Hi there, you’re in the right place, but Danette’s Shining Home blog is no longer available as it was. Don’t worry though, we can point you to other similar blogs and websites on do-it-yourself home improvement and interior decoration, right here on this page. Check them out before you go, if you’d like.
The Inspired Room is New York Times Bestselling-author Melissa Michaels’ decorating blog focused on helping budget-conscious homeowners improve, refine, and love the home that they have. Melissa’s award-winning blog was 2014 and 2015’s Better Homes and Gardens magazine’s Reader’s Favorite Decorating Blogger.
in my own style is designer Melissa Henkler’s DIY-home decorating blog that provides inspiration, ideas, and guides to affordable home improvement and interior decoration projects. Find out how to give furniture makeovers, repurpose what you have around you, become a more organized do-it-yourselfer, get useful printables, and more on her website.
Addicted 2 Decorating is interior decorating addict Kristi Linauer’s do-it-yourself interior decoration blog for people looking for affordable, budget-friendly home improvement and decoration projects, ideas, and inspiration, along with the tips, tricks, and guides to help you get the job done.
Decorchick! Is home decorator and DIY-blogger Emily Allison’s interior decoration blog, filled with ideas, inspiration, tips and guides for sprucing up your home – Emily wants to empower everyone “to create all things beautiful” in affordable and creative ways. Check out the blog, pick a project, and get started.
Centsational Girl is lawyer-turned-design-blogger Kate Riley’s top-rated DIY home improvement and interior decoration blog, with over a million readers flocking to it each month. She has written for Better Homes and Gardens, and her work and her projects have been featured in a variety of magazines and shows, such as HGTV Magazine and the Nate Berkus Show.
Inspired Living’s Julia Huisman sits down and has a chat with Extreme Makeover: Home Edition’s Ty Pennington.
Architectural Digest’s Alicia Brunker talks to designer Adaline Fagen about some things that you’d think you can probably do – and why you shouldn’t.
Want to make your DIY adventures smoother and a bit more straightforward? KnowTechie’s Tracey Clayton shows you which apps you should use.
Learn a useful skill. Save money on repairs and improvements. Increase the value of your home. Get that warm, fuzzy feeling and sense of accomplishment from a job well done. Pick any one of these benefits – or several – and you can see why an increasing number of people are looking to get into the do-it-yourself home improvement mindset.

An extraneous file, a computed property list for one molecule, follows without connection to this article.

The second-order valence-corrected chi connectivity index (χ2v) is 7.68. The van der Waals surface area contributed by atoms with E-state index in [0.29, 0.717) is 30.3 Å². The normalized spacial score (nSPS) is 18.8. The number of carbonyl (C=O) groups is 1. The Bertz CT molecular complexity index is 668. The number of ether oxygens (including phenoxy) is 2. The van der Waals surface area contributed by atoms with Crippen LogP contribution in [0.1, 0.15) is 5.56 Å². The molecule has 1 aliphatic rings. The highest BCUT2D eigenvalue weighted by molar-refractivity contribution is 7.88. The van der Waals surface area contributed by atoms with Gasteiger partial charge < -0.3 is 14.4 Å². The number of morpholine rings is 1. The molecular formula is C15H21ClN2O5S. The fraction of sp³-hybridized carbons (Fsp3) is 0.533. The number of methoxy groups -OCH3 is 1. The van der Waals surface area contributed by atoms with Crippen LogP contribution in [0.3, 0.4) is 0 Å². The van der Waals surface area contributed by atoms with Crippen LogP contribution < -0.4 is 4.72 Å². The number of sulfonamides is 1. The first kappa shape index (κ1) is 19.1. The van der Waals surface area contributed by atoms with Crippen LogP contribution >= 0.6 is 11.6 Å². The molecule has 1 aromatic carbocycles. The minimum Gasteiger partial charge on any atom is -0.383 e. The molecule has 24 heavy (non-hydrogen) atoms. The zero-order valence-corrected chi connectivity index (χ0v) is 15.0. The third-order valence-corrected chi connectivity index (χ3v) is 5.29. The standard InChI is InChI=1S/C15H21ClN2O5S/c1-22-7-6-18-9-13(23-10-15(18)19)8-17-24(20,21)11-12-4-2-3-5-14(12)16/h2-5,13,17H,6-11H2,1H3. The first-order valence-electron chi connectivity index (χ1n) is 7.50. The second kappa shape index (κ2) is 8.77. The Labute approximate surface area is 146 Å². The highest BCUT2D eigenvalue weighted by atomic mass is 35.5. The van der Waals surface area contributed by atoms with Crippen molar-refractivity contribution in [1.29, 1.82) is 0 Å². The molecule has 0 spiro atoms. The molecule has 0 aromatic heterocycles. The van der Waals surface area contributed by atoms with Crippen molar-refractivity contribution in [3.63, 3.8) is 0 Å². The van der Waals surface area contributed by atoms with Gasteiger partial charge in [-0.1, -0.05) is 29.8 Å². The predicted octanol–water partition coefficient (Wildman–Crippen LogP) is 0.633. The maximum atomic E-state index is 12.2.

Of course, if you’re not one with much in the way of technical know-how or you’ve not really had the experience of working with your hands to build, craft, or fix something, where do you start? Can you really do something that would normally require the services of skilled, professional tradesmen?
It’s true that specialists are exactly that for a reason – they’ve honed the skills required by their trade to get the job done right consistently. But this doesn’t mean that you can’t go from zero to competent when it comes to a variety of home improvements; given a reasonable amount of time, energy, and gusto, anyone can do it – here are three tips to get you started:
When it comes to understanding how things in and around your home works, there are plenty of useful resources and references that can help you dip your feet into fixing and improving stuff around your home. A good book that can help get you started would be the New Complete Do-it-Yourself Manual, published by Reader’s Digest. This book has several editions, so you’ll want to look for the most recent one available, whether you’re looking through Amazon or your local bookstore. Another book would be the Complete Photo Guide to Home Repair, by Black & Decker.
After you’ve read up a bit and you’ve gotten yourself good and ready to get to work, it’s time to pick a project. You’ll want to start off with something fairly manageable, as one Stack Exchange user suggests:
“Your home will give you ideas on what projects that should be done, because you will see things that need "improving". Start small and work your way up to larger projects.
- Paint a room
- Replace a light fixture
- Replace faucets or other hardware
- Mount a flat screen on a wall
- Caulk cracks or drafty areas around doors or windows
- Replace a toilet
- Add insulation to attic
A small project would be one you could complete in a day or less and should not require any specialized skill set other than following instructions and using some basic tools.”
If you find yourself stuck, unsure of something, or you’d just like to talk shop with others, get on the web and talk to like-minded home improvement do-it-yourselfers, such as through the DIY Subreddit or on the Home Improvement Stack Exchange. There’s plenty you can learn on your own, but there’s much to be gained in terms of insight and nuance when it comes to the shared experiences of others who are into the same things you’re into.
TIP: Thinking of doing a home improvement project that needs a bit more than just your DIY chops? Live in the UK? Be an informed homeowner and make smart decisions with free tips, guides, comparisons, and double glazing quotes from Honest John.